With Hillary Clinton pushing for a no-fly zone over Syria that is almost guaranteed to start a shooting war with Russia and Donald Trump saying one thing while his Party’s platform says another, it would be helpful at this point if the public understood the bigger picture behind the fighting.
Is the conflict in Syria really about where ISIS stands on the battlefront? And how does oil, which the West still depends on for energy needs, fit into the picture?
Dr. Richard Lobban, a Professor Emeritus of Anthropology at Rhode Island College and adjunct lecturer at the Naval War College in Newport, shared with me a series of maps that show that ISIS’s combat presence is generally in close proximity to oil and natural gas fields.
Start with this map, which Phil Ebersole posted several years ago on his blog. This is a proposed multi-national pipeline would go from Syria through Iraq into Iran.
Ebersole wrote “The Iran-Iraq-Syria gas pipeline is an economic threat to Saudi Arabia and the Persian Gulf oil sheikdoms, who are the main financiers of the Syrian revolt. It would enable Iran to export oil even if the Strait of Hormuz in the Persian Gulf were closed. The proposed pipeline also is contrary to the economic interests of Turkey, whose government supports the Syrian revolt.”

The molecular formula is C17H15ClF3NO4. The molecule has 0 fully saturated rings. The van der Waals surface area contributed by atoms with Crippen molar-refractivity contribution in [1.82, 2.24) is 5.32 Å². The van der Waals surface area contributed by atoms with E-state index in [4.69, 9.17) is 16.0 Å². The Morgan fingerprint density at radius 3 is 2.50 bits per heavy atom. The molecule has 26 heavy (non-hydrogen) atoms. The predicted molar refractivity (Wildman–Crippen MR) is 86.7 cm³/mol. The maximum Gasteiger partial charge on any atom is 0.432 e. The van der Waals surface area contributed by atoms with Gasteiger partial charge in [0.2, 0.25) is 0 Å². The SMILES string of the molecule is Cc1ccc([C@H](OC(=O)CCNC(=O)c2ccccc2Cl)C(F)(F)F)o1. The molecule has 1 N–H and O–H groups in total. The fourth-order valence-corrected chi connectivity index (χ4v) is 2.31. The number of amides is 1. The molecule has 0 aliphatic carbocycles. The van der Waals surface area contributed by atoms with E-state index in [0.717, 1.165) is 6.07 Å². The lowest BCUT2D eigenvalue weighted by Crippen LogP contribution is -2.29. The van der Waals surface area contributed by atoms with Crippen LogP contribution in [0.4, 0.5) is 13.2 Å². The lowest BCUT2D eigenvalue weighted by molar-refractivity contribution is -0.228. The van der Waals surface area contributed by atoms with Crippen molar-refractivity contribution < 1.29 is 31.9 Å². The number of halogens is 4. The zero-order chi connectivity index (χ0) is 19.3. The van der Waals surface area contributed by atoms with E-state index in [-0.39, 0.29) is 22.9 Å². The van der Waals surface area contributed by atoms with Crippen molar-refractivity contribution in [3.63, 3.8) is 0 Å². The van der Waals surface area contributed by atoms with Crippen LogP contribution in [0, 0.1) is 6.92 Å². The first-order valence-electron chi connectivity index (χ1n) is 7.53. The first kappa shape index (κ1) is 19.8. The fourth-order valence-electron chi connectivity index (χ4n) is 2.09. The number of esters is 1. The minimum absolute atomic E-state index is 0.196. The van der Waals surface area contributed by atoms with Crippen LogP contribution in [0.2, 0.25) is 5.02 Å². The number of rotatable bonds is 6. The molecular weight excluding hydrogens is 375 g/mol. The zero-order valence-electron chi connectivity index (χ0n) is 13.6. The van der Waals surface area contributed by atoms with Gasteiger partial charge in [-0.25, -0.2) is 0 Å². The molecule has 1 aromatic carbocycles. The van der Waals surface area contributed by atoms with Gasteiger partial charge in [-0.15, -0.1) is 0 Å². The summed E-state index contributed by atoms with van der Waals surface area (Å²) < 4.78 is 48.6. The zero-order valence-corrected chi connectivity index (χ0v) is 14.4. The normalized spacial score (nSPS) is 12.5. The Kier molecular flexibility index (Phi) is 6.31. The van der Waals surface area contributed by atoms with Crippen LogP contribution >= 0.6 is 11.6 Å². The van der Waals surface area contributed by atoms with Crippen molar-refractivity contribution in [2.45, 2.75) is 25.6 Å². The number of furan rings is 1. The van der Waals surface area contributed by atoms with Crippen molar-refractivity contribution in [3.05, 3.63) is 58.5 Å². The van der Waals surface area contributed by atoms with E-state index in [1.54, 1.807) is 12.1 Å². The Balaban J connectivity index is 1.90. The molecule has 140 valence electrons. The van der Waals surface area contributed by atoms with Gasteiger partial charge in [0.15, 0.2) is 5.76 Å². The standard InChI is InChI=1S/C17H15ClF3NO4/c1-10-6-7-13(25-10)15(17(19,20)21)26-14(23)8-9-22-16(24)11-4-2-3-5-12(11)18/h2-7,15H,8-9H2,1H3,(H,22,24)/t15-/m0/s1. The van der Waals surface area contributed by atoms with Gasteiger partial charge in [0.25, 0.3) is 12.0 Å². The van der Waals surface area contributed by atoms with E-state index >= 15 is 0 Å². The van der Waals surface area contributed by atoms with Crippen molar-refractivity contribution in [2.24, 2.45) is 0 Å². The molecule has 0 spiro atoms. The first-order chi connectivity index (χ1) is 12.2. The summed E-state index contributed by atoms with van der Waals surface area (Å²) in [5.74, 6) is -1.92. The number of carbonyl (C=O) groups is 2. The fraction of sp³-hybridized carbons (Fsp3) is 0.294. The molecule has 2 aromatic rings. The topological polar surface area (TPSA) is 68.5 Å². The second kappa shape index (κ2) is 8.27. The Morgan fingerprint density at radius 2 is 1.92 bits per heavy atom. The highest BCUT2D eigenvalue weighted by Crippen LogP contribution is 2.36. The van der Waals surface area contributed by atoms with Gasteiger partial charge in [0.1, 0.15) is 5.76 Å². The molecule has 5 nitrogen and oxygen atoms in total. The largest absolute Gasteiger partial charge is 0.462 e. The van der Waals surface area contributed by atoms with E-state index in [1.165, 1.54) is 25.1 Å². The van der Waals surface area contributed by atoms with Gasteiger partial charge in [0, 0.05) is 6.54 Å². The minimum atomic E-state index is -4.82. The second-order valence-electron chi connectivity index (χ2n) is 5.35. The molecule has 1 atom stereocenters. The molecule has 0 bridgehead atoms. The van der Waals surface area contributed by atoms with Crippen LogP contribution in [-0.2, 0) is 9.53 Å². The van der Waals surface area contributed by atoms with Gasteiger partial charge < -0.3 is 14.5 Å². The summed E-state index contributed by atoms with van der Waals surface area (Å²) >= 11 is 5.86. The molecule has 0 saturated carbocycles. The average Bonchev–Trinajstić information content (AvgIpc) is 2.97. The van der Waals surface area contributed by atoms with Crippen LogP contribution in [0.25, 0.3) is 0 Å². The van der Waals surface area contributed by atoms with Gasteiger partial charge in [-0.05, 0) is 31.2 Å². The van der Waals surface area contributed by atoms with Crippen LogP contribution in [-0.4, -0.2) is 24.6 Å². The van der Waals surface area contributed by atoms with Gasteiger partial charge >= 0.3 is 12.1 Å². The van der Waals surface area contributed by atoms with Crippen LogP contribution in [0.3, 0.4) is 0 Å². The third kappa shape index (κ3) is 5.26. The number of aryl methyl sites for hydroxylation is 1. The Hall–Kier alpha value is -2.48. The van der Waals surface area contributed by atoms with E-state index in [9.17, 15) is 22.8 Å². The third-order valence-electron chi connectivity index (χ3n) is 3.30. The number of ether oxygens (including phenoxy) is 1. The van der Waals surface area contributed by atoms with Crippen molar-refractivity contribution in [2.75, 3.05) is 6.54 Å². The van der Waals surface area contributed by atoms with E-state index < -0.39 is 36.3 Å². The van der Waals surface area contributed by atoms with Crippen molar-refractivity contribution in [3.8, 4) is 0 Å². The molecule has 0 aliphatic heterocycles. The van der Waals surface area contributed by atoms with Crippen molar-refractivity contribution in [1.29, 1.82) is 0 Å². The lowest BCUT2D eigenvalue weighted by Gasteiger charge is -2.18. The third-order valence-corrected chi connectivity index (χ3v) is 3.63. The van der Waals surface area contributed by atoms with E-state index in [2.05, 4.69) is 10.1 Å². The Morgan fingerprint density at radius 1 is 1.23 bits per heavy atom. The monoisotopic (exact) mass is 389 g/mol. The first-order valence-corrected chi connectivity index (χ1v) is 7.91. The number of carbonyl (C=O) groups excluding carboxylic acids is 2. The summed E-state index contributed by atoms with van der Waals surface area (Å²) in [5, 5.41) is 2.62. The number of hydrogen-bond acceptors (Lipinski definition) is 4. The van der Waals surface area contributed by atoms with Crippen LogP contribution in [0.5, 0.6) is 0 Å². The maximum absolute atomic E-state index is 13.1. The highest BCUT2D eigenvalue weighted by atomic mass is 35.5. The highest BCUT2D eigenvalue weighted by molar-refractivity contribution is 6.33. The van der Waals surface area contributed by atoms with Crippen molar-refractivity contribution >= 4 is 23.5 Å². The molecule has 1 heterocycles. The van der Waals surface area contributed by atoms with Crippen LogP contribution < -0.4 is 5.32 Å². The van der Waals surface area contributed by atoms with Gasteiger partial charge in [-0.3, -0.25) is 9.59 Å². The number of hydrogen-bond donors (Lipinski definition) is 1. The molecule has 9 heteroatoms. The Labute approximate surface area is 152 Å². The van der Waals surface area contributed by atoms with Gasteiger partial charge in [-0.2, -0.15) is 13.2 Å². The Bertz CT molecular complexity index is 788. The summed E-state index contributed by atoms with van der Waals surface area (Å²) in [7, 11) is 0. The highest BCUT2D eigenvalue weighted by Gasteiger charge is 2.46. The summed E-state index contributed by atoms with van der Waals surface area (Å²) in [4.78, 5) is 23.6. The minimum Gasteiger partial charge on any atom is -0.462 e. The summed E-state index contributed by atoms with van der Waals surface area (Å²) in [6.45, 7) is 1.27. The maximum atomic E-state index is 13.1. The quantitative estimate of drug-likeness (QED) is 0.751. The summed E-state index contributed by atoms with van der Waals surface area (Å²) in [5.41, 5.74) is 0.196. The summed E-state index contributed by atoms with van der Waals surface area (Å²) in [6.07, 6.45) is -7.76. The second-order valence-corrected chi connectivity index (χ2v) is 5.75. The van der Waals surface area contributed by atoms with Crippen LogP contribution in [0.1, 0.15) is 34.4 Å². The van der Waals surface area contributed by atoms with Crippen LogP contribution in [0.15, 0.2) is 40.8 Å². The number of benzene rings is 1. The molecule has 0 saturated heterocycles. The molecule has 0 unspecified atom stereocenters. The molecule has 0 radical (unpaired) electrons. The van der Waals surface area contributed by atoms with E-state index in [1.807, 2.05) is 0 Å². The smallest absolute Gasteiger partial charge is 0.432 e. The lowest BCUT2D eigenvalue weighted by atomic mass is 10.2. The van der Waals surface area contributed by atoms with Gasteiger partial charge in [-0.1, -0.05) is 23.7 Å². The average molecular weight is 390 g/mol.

Next, take a look at where these offshore oil and natural gas fields are in the region.
That’s prime real estate for the Saudis and for the bloc of countries that align in the conflict with Syria, Russia, China, and Iran.
Now take a closer look. This map shows potential underwater pipelines that could connect North Africa, the Middle East, and Southern Europe together.
Gee, how ironic that ISIS just so happens to be massed around the areas that the Saudis want to gain control of for their fossil fuel cartel. Golly, I wonder if any of those maniacal princelings affiliated with the House of Saud might be funneling money to ISIS?
Look, Russia, China, Iran, and Syria are not led by the choirs of seraphim that are known for late-night serenades of shepherds in this part of the world.
But there are two things at play here that are worth understanding.
First, Russia has a naval base located at Tartus dating back to 1971. Putin feels that Syria is within Russia’s sphere of influence as a regional superpower. (That doesn’t mean he’s right to feel that way, it’s just an observation of how Russia sees the situation.)
Second, as Professor Stephen Cohen explained on CNN in July, we are in a New Cold War with Russia, which has been largely instigated by the United States and has been furiously stoked during the presidential campaign. As always when it comes to foreign policy, the effort to secure fossil fuels and pipeline routes is an issue that is part of the bigger picture. Cohen went as far as to say that we are in a Cuban missile crisis type situation now due to the confrontation in Syria — which is being destroyed in the process — as well as provocations at the Russian border by NATO this summer.
And sadly, the only mainstream presidential candidate who is saying anything remotely interesting about this issue has just has been caught yet again in a public case of verbal vomiting.